I don’t intend to write a full post on personal cybersecurity. Here is a basic introduction from the US Government: How do I protect myself from Cyberattacks?

Setting up 2FA on my Most Used Services

  1. Gmail email.
  2. Google account.
  3. Dropbox.
  4. Evernote.
  5. Twitter.
  6. Facebook.
  7. LastPass: Open LastPass on the web, click Settings > Multifactor Options

A Full Guide to Personal Cybersecurity

Here’s a much better In-Depth Guide to Personal Cybersecurity from Nick Rosener. I used it as a source for some of the ideas here, and also to do a fairly extensive audit of my current cybersecurity risks. Thanks to Nick for putting this guide together.

You can listen to the full podcast on soundcloud, or subscribe on iTunes (itunes.apple.com/us/podcast/radeo/id1250841955

I had a wonderful conversation with EO South Africa member and RadEO Podcast host Ross Drakes (along with the great Rich Mulholland) a few weeks back after the EO Global Leadership Academy in Washington.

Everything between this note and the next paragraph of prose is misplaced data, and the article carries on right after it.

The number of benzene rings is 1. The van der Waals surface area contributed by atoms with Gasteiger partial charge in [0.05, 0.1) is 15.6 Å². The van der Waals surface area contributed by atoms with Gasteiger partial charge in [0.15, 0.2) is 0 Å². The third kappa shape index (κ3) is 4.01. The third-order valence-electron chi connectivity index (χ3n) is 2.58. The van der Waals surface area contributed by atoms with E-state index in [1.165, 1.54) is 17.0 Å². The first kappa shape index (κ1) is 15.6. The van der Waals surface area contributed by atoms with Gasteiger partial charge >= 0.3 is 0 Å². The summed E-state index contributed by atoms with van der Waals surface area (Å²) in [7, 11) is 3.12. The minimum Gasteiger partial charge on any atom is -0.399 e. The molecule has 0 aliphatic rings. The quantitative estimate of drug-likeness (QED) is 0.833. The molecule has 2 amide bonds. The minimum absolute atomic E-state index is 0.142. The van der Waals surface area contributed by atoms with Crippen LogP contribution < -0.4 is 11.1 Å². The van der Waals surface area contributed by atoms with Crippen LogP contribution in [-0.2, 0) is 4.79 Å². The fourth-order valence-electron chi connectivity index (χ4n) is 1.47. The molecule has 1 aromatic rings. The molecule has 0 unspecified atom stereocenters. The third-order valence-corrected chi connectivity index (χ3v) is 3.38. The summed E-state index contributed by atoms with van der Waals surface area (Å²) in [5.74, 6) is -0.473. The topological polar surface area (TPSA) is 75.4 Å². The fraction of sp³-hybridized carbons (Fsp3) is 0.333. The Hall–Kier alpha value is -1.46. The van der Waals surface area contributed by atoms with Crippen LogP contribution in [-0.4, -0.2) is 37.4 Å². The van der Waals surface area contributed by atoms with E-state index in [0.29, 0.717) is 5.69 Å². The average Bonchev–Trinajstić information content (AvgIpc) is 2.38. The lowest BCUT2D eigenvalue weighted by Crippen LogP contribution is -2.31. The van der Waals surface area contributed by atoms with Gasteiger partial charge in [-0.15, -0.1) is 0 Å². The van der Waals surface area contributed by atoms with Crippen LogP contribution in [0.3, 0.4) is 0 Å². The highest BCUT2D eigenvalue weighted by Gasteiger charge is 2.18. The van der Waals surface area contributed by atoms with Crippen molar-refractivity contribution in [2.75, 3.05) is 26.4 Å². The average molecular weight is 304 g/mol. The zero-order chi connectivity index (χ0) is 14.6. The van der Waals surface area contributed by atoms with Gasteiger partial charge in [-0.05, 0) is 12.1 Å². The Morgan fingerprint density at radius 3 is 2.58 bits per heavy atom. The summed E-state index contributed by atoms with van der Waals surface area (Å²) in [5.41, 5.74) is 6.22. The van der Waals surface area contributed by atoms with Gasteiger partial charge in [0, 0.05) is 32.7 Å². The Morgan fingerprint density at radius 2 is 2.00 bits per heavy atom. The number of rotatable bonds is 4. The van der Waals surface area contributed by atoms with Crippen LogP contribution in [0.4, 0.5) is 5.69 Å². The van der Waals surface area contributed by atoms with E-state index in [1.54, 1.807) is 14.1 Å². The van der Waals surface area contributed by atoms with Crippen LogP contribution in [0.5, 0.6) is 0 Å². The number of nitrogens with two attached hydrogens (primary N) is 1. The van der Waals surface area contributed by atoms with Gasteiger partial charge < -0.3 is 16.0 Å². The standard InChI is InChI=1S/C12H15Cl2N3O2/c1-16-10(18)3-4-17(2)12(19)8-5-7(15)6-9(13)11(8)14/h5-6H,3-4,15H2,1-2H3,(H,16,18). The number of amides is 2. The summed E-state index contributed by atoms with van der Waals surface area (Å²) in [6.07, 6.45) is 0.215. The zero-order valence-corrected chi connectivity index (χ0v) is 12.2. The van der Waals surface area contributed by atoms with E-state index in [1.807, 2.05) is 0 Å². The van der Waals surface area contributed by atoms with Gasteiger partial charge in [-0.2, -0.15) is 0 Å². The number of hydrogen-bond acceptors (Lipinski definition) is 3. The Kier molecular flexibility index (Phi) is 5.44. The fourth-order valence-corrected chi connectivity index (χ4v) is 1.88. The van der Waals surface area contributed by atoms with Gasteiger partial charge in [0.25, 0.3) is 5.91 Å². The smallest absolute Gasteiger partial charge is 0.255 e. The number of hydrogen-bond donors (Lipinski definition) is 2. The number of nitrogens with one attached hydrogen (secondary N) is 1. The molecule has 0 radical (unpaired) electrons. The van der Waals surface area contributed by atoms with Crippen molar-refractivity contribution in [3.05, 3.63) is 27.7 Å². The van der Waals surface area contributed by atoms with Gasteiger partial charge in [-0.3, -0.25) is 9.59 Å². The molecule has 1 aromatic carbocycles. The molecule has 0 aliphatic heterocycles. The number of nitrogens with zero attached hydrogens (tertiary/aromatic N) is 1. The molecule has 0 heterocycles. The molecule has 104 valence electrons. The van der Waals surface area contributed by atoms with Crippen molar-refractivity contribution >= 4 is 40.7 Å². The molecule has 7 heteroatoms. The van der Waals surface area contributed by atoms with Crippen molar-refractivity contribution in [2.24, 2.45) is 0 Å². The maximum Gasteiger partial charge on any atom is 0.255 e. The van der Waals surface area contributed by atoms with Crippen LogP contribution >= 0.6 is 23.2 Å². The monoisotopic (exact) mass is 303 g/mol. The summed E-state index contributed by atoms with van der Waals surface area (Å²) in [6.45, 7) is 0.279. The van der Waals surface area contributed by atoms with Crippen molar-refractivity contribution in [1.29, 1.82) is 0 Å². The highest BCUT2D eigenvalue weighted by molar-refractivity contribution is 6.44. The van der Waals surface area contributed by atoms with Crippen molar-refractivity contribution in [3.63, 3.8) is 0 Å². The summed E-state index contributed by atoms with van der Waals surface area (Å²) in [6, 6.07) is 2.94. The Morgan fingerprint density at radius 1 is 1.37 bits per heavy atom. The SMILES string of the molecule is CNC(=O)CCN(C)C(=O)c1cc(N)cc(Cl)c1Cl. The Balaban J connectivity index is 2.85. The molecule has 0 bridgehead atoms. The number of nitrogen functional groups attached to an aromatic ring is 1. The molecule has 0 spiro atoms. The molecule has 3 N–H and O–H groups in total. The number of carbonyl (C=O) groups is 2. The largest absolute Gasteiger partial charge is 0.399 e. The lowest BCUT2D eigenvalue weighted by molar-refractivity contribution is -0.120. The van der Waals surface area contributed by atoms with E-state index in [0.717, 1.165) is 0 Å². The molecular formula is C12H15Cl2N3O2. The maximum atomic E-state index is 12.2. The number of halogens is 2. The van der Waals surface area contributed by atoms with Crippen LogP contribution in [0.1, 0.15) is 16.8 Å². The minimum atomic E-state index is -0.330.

About this Episode: In this episode of RadEO, Ross talks to Conor Neill, the president of Vistage Spain. They talk about how you are a vehicle for a project and one should realise your own potential and purpose. Finding meaning in suffering can help in not losing sight of your full strength. Conor gives his 3 top ways to communicating effectively and understanding others around you by asking them what fulfilment looks like. We are all encouraged by enthusiasm, and Conor suggests putting enthusiasm into everything we do.

Podcast Show Summary of our Conversation

  • 00:44 – Conor’s elevator pitch
  • 09:38 – Unlocking your own potential and realising your purpose
  • 13:20 – Finding meaning in suffering
  • 20:21 – Not losing sight of your full strength and potential
  • 22:05 – Communicating effectively
  • 26:05 – We are encouraged by other’s enthusiasm
  • 32:50 – Nothing worthwhile is within your comfort zone